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 By Colin Udoh

Positive signs for Nigeria after Gernot Rohr debuts with a win over Tanzania

Kelechi Iheanacho
Kelechi Iheanacho's 79th minute strike was enough to secure Nigeria the win over Tanzania.

Kelechi Iheanacho's star does not look like it will be on the wane anytime soon.

Barely one week after signing a contract which made his £85,000-a-week the highest by a Nigerian in Europe, he showed why his stock is so high and climbing.

The Manchester City youngster's late goal separated Nigeria and Tanzania in their nation's final match of the 2017 African Nations Cup qualifiers. Neither side have been about to secure progress to the ANQ, so this was as good as a friendly, but Iheanacho's goal was good enough to win the Nations Cup.

From a short corner kick, the starlet took the ball, and fainted a shot as his marker closed in, buying himself a yard of space before unleashing a venomous volley that left the woodwork rattling and all-but-amputated the goalkeeper.

The quality of the strike was a fitting tribute to the game, where the Super Eagles looked a side reincarnated. New Nigeria manager Gernot Rohr's touch appears to be one imbued with magic -- so far.

Here's five thoughts from the match:

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1. Increased tempo

It is just one game, but already there are good signs under Rohr's stewardship, starting with the tempo of the play.

The Eagles set and controlled a high tempo, high energy pressing game. Tanzania could barely get out of their half as the Nigerians hunted them down with real menace.

By the end, possession was heavily skewed in favour of the Eagles, but what warmed the hearts of the fans was not so much the possession, as the non-stop passion from start to finish.

2. The Balogun and Troost-Ekong dilemma

Nigeria's biggest weakness in recent years has been at centre-back.

Over the last five-odd years, Godfrey Oboabona, Kenneth Omeruo, Efe Ambrose, William Troost-Ekong, Leon Balogun and a medley of domestic players have been rotated through the positions. None have quite locked down a spot.

On evidence in this game, Rohr may have found the answer going forward.

That's if Balogun can stay healthy. The 28-year-old Mainz defender has seen his international progress held back by a succession of injuries.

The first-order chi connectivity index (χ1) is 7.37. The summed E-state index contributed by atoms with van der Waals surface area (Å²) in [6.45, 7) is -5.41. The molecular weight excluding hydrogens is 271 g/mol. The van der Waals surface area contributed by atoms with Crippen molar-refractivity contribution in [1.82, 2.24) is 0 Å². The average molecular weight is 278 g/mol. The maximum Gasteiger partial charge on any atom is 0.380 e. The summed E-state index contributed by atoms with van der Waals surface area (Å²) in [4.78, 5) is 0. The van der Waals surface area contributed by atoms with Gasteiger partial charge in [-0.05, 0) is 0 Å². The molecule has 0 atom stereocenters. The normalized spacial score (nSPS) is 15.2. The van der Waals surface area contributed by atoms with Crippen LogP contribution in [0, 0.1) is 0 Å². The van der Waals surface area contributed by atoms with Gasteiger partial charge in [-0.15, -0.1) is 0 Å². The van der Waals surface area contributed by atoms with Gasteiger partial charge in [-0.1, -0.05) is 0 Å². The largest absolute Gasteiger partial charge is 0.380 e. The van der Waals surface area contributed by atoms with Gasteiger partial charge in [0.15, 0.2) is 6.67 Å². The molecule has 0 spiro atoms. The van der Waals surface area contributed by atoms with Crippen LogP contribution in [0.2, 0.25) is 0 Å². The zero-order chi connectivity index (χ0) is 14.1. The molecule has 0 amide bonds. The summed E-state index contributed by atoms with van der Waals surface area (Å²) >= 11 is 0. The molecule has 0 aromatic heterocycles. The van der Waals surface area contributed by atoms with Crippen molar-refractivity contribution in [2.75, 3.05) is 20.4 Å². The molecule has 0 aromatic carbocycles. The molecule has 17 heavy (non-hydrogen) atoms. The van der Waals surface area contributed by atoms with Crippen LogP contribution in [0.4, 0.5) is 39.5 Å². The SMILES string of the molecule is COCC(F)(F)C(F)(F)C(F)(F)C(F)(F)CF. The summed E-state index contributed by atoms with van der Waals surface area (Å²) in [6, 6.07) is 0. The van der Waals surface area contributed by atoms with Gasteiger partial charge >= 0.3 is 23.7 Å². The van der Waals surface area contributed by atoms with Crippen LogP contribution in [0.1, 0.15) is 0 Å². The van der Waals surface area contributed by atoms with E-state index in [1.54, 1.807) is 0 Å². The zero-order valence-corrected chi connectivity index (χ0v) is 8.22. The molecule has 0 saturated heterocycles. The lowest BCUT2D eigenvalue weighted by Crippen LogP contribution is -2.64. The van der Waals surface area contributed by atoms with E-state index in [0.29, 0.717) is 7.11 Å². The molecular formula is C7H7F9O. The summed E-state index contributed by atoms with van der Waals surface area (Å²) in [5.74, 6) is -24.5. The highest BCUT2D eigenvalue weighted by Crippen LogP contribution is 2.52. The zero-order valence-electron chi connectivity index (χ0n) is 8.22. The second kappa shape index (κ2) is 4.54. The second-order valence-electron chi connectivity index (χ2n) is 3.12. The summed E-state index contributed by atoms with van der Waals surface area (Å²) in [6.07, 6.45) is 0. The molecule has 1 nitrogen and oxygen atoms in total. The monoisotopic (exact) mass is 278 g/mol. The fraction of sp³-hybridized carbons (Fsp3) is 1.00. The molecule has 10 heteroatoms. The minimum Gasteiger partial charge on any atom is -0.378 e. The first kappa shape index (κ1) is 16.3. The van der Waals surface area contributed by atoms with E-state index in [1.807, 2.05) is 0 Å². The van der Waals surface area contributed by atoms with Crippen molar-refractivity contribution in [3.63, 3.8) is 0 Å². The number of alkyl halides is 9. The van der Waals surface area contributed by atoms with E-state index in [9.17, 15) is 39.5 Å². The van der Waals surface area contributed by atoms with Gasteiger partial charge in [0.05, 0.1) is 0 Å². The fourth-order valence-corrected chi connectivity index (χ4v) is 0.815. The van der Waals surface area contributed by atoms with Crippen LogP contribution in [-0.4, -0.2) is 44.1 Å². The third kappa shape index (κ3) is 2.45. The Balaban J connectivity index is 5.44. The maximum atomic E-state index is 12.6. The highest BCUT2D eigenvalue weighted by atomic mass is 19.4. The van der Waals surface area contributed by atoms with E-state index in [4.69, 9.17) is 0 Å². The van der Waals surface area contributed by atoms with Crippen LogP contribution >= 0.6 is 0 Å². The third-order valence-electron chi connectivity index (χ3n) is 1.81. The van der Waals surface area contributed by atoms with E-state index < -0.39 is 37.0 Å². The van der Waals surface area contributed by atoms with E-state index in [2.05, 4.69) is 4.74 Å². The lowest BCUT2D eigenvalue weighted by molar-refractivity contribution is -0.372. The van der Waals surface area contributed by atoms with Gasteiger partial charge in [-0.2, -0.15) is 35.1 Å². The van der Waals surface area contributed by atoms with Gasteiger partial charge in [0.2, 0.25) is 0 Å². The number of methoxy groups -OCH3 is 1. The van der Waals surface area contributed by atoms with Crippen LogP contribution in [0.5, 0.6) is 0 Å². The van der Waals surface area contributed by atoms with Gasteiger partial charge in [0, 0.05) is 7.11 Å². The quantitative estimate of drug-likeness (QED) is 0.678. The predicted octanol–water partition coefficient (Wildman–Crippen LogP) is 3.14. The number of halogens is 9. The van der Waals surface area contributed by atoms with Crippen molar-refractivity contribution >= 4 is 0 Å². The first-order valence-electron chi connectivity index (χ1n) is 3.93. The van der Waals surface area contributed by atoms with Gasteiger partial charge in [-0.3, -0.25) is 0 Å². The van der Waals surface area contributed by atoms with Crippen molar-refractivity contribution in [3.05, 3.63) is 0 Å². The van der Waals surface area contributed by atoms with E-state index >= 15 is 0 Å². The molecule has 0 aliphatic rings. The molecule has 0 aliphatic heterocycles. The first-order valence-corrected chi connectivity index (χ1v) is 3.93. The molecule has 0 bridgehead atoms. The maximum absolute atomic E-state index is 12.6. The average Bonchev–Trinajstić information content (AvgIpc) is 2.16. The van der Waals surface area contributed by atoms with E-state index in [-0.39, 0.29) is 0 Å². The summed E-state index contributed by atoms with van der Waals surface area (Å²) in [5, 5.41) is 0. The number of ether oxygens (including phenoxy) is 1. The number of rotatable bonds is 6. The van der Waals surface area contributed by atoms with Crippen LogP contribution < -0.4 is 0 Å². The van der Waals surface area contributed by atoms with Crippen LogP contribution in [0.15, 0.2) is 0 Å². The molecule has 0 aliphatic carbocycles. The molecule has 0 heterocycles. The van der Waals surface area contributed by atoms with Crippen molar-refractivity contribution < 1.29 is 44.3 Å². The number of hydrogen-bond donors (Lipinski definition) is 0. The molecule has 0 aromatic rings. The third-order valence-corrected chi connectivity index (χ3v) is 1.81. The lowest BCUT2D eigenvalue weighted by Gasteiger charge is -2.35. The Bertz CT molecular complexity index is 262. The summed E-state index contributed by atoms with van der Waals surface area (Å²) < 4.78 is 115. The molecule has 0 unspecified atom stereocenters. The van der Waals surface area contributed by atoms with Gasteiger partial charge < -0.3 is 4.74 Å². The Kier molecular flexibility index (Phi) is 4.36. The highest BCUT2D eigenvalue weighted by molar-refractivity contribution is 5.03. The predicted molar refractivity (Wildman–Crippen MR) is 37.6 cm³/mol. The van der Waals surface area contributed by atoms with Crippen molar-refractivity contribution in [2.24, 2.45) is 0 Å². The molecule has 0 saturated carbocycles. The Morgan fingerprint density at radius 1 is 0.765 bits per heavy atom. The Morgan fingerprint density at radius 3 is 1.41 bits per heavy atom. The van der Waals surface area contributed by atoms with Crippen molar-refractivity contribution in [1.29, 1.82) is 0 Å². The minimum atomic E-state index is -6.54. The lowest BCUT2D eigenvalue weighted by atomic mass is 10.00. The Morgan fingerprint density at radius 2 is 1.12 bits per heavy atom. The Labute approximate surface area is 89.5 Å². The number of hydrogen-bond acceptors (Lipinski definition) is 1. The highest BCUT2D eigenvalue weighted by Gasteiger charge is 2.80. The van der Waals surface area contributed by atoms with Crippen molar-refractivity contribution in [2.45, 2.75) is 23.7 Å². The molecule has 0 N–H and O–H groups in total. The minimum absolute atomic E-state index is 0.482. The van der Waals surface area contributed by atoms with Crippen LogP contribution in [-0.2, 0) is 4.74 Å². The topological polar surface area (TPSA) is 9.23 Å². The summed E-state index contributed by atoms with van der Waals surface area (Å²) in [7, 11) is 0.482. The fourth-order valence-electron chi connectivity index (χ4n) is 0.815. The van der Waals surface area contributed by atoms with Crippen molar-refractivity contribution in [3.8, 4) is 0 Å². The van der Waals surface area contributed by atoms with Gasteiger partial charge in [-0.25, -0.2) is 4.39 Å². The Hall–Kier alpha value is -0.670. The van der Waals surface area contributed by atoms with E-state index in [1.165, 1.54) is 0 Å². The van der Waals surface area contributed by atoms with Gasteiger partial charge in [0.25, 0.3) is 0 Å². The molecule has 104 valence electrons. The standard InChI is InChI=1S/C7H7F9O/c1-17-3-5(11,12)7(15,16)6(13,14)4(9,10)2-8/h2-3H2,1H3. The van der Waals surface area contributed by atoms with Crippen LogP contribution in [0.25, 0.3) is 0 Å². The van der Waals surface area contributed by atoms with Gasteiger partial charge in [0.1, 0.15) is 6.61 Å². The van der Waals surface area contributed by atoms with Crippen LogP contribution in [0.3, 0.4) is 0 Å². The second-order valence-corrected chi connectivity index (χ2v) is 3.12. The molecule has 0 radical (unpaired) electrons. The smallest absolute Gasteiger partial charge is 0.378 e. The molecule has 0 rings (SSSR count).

He is not the quickest, but his full-blooded commitment to tackles, like the one late in the first half that almost sent both man and ball to the stands, is one that while needed, could be the cause of his troubles. Oh, and for the record, he won the ball cleanly in that tackle.

3. Victor Moses

Hero and villain at the same time, the Chelsea man represented the best and worst of the Super Eagles on the day.

Most of the Nigerian play, whether by fortune or design, seemed to be channeled through him.

He worked hard, chased down causes, won balls he had no right to, took on and beat players repeatedly and generally represented the most dangerous threat posed by the Super Eagles. But his final ball could only be charitably described as being on the wrong end of the quality spectrum.

Perhaps the heavy pitch contributed, but better decision-making in the box would have solved that problem somewhat, especially on two occasions in the first half when a wide open Odion Ighalo had an empty net in front of him as Moses tried for glory.

Victor Moses
Victor Moses' build up play for Nigeria wa excellent, though the Chelsea man lacked a final ball.

4. Another blank for Ighalo

One was left wondering on Saturday what Ighalo has to do for the ball to go into the back of the net.

He made the runs, got into the perfect positions, even worked himself an opening or two, but just could not get the wind to blow his way.

There are those who have argued that the lone striker tactics of a 4-3-3 do not suit the Watford striker. And it might well be a valid argument.

While the shape did not change significantly, the introduction of Brown Ideye sparked the Nigerian attack back into life.

Perhaps it might be time for Rohr to explore the two striker option? Something along the lines of a 4-3-1-2 or similar?

There might be a trade off in midfield numbers, but it is not as if the Super Eagles dominate the midfield anyway.

5. Twitter reaction

It has been a while since social media reaction to a Super Eagles match was way more positive than anything else.

Recently, apathy was the best the team could hope for. But despite the lean scoreline, many fans on social admitted there had been progress in a relatively short time.

The team looked better coached, and more organized, and created a ton of chances, the only black mark being their inability to score more than one goal from the 25 shots they had in target. Tanzania managed just three in response.

If this keeps up, there is the real danger that fans could fall in love with the Super Eagles again

Colin Udoh is a Nigeria football correspondent for ESPN FC. Follow him on Twitter @ColinUdoh.

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